Crisis-hit NHS trust chiefs are warned to shape up

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BOSSES at a crisis-hit Yorkshire NHS trust have been ordered to make urgent improvements to staffing of maternity services following the latest in a string of critical reports.

The Care Quality Commission has issued a formal warning to the Mid Yorkshire Hospitals NHS Trust amid fears of an increased risk of patient safety being jeopardised in the maternity unit at Dewsbury and District Hospital.

Three snap inspections last month found continuing staff shortages which left some women waiting for hours in a corridor before being seen for checks by a doctor.

The trust has until the end of the month to improve services or face further action from the regulator which has sweeping powers that could include ordering restrictions on services.

Hospital bosses say they were experiencing unusually high demand and sickness levels at the time of the inspections and were implementing an action plan to deliver speedy improvements.

But the findings follow a report a year ago by independent experts which identified similar staffing problems, while the regulator also issued a warning in December over staff numbers.

Although patients were found to be receiving safe care, the commission said there was an increased risk of safety being compromised as staffing levels did not always meet the needs of people using services amid evidence of high levels of staff sickness.

These included periodic closures of the delivery suite to new admissions due to lack of staff and problems giving women in labour one-to-one care, leading to midwives being drafted in from elsewhere. Some women attending the triage unit had to wait several hours in a corridor before being seen by doctors.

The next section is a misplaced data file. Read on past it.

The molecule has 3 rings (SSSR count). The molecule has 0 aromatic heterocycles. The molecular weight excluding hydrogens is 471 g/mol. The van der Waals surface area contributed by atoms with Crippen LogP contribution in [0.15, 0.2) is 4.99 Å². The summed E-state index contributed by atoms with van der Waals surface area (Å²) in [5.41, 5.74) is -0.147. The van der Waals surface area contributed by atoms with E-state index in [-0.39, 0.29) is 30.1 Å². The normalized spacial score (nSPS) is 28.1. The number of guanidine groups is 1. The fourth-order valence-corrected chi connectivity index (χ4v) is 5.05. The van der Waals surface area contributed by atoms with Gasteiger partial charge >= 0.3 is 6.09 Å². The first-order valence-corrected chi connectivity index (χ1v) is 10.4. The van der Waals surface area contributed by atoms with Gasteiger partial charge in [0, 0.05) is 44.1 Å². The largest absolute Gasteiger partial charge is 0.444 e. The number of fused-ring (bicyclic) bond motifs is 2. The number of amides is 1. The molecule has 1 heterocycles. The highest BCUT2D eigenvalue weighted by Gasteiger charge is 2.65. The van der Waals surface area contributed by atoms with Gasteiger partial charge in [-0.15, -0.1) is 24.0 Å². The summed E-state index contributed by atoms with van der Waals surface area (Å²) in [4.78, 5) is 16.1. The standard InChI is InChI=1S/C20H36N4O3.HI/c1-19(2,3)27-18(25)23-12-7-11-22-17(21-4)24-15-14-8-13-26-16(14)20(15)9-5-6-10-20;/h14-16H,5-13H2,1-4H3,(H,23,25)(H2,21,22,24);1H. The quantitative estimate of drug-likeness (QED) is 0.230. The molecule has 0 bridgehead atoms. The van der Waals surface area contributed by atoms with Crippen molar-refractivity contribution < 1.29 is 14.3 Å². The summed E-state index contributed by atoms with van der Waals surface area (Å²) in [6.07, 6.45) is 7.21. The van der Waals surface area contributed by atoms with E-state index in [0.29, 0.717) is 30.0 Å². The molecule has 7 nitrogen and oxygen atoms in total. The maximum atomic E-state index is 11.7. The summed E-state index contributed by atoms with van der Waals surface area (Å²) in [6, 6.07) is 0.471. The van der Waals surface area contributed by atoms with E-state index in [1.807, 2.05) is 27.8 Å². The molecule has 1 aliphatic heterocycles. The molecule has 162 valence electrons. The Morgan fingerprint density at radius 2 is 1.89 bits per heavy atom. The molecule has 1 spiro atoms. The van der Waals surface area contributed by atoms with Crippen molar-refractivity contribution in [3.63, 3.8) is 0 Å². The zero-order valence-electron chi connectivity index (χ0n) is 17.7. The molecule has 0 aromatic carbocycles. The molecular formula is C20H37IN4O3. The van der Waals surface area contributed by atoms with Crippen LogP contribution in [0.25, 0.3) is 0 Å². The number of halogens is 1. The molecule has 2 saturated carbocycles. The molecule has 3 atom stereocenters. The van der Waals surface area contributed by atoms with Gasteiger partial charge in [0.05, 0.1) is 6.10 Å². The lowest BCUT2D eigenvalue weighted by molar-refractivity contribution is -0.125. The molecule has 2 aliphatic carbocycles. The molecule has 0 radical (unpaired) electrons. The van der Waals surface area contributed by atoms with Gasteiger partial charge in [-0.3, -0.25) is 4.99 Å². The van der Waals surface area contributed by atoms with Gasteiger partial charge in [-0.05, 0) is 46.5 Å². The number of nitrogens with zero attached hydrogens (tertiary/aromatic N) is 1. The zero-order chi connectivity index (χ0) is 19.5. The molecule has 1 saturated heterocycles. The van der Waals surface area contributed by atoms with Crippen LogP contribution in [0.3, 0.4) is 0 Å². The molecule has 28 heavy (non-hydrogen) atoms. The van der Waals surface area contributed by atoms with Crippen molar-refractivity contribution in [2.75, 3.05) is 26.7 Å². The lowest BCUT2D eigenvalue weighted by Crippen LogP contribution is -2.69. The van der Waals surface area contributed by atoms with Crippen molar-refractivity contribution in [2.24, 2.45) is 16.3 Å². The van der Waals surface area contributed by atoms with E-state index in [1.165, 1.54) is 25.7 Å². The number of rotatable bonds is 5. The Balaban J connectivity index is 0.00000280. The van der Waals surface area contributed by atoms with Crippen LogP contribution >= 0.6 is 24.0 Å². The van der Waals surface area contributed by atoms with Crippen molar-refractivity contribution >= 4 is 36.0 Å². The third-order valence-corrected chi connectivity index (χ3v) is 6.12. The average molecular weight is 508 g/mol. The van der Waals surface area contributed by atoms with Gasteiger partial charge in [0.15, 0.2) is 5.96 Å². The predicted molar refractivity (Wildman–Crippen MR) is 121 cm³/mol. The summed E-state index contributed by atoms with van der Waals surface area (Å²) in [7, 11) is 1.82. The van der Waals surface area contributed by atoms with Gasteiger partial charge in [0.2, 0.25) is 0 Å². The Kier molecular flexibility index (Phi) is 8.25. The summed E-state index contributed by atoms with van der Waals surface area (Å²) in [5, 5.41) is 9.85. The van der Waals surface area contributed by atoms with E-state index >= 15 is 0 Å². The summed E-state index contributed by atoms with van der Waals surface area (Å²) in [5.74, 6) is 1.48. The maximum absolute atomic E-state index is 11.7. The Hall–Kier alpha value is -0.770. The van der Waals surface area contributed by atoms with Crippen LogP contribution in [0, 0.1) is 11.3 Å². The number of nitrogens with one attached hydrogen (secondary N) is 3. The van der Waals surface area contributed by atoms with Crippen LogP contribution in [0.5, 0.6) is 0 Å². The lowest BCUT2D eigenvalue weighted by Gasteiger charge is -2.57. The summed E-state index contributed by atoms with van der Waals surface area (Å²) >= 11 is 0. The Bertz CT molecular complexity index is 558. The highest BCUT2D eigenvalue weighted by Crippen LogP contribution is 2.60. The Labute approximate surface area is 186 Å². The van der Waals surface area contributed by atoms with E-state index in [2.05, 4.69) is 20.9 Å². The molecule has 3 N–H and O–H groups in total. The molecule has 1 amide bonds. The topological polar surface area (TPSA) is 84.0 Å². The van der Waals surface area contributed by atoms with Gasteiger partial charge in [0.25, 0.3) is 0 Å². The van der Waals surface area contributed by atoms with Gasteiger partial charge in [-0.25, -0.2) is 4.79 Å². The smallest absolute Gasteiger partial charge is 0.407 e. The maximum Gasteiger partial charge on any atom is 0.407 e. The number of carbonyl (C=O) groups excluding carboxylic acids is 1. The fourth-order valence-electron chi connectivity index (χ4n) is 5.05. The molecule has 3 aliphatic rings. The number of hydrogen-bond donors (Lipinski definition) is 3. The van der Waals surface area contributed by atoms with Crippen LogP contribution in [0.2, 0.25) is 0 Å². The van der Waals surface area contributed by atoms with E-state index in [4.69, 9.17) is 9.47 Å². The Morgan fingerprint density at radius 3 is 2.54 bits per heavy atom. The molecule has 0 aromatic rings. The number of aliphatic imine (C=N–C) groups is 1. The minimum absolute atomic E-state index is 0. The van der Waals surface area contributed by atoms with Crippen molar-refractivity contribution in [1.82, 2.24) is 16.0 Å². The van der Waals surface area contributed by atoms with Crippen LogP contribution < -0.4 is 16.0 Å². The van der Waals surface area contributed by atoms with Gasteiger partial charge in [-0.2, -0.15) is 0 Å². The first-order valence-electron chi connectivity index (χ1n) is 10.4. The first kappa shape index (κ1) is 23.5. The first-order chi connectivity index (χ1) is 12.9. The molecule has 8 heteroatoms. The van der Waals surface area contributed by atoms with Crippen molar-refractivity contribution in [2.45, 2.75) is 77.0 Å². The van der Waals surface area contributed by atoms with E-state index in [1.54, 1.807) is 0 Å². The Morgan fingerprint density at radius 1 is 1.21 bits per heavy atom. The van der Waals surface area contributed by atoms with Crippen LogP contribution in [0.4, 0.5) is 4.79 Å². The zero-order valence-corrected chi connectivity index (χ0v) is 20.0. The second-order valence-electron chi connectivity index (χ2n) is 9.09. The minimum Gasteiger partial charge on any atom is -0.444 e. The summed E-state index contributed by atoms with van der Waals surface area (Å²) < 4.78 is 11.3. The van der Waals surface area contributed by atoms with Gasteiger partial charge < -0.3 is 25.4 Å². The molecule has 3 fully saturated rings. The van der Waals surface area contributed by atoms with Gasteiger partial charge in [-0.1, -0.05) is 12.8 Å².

Jo Dent, regional director of the commission, said: “We will be returning to the hospital to follow up on progress and, when we do, we will expect the trust to be able to demonstrate it has made sustained improvements.

“This warning sends a clear message that Mid Yorkshire Hospitals NHS Trust needs to address these issues or face serious consequences.

“CQC has a range of legal powers it can use if it is found the required progress has not been made. Where necessary we will use these powers to protect the people who use this service.”

Mid Yorkshire’s interim chief executive Stephen Eames said: “We would like to reassure women that following the latest inspections the CQC found that our patients are receiving safe care.

“This is what our patients have the right to expect and receive and I will not accept anything less from our services.

“We have implemented an action plan to address the areas highlighted by the CQC as in need of improvement. These include making sure that we respond better to high levels of demand for our maternity services and making sure that all our staff are aware of the processes and policies that are in place to address any short staffing issues.

“We also know that there are some gaps in our staffing due to high levels of absences and we have agreed plans to make sure that we address these gaps. We will also be providing additional admin support within the department to make sure that our staff can focus their time on providing care.

“We will make the further changes necessary and continue to work in partnership with the CQC to make sure that our patients receive safe, high quality maternity care.”

Gill Adgie, regional officer for the Royal College of Midwives (RCM), said: “The RCM will continue to work closely with Mid Yorkshire Hospitals NHS Trust and support our members to meet the urgent improvements and recommendations made by CQC in today’s formal warning.

“This would greatly benefit and result in safe maternity care for mothers and babies.”

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